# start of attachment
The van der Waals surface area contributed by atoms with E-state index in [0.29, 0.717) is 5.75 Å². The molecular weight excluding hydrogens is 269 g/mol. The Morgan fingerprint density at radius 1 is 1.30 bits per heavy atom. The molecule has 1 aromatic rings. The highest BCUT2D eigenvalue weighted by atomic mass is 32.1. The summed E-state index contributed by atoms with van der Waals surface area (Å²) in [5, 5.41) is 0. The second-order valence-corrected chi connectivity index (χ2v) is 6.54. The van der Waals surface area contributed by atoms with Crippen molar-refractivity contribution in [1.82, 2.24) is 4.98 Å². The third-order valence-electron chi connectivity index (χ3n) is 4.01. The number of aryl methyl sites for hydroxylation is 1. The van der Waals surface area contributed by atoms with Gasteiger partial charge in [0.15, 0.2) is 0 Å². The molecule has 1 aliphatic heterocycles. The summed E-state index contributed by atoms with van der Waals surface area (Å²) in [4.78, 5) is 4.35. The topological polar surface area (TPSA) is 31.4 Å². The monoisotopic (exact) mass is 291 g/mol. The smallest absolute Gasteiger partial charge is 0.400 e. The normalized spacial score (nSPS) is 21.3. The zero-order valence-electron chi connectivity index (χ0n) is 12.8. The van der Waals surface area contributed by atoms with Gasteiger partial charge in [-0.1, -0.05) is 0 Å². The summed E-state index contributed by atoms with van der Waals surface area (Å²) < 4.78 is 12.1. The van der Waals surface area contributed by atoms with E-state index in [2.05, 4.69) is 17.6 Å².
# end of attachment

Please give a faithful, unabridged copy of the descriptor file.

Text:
The van der Waals surface area contributed by atoms with E-state index in [0.29, 0.717) is 5.75 Å². The molecular weight excluding hydrogens is 269 g/mol. The Morgan fingerprint density at radius 1 is 1.30 bits per heavy atom. The molecule has 1 aromatic rings. The highest BCUT2D eigenvalue weighted by atomic mass is 32.1. The summed E-state index contributed by atoms with van der Waals surface area (Å²) in [5, 5.41) is 0. The second-order valence-corrected chi connectivity index (χ2v) is 6.54. The van der Waals surface area contributed by atoms with Crippen molar-refractivity contribution in [1.82, 2.24) is 4.98 Å². The third-order valence-electron chi connectivity index (χ3n) is 4.01. The number of aryl methyl sites for hydroxylation is 1. The van der Waals surface area contributed by atoms with Gasteiger partial charge in [0.15, 0.2) is 0 Å². The molecule has 1 aliphatic heterocycles. The summed E-state index contributed by atoms with van der Waals surface area (Å²) in [4.78, 5) is 4.35. The topological polar surface area (TPSA) is 31.4 Å². The monoisotopic (exact) mass is 291 g/mol. The smallest absolute Gasteiger partial charge is 0.400 e. The normalized spacial score (nSPS) is 21.3. The zero-order valence-electron chi connectivity index (χ0n) is 12.8. The van der Waals surface area contributed by atoms with Gasteiger partial charge in [-0.1, -0.05) is 0 Å². The summed E-state index contributed by atoms with van der Waals surface area (Å²) < 4.78 is 12.1. The van der Waals surface area contributed by atoms with E-state index in [2.05, 4.69) is 17.6 Å².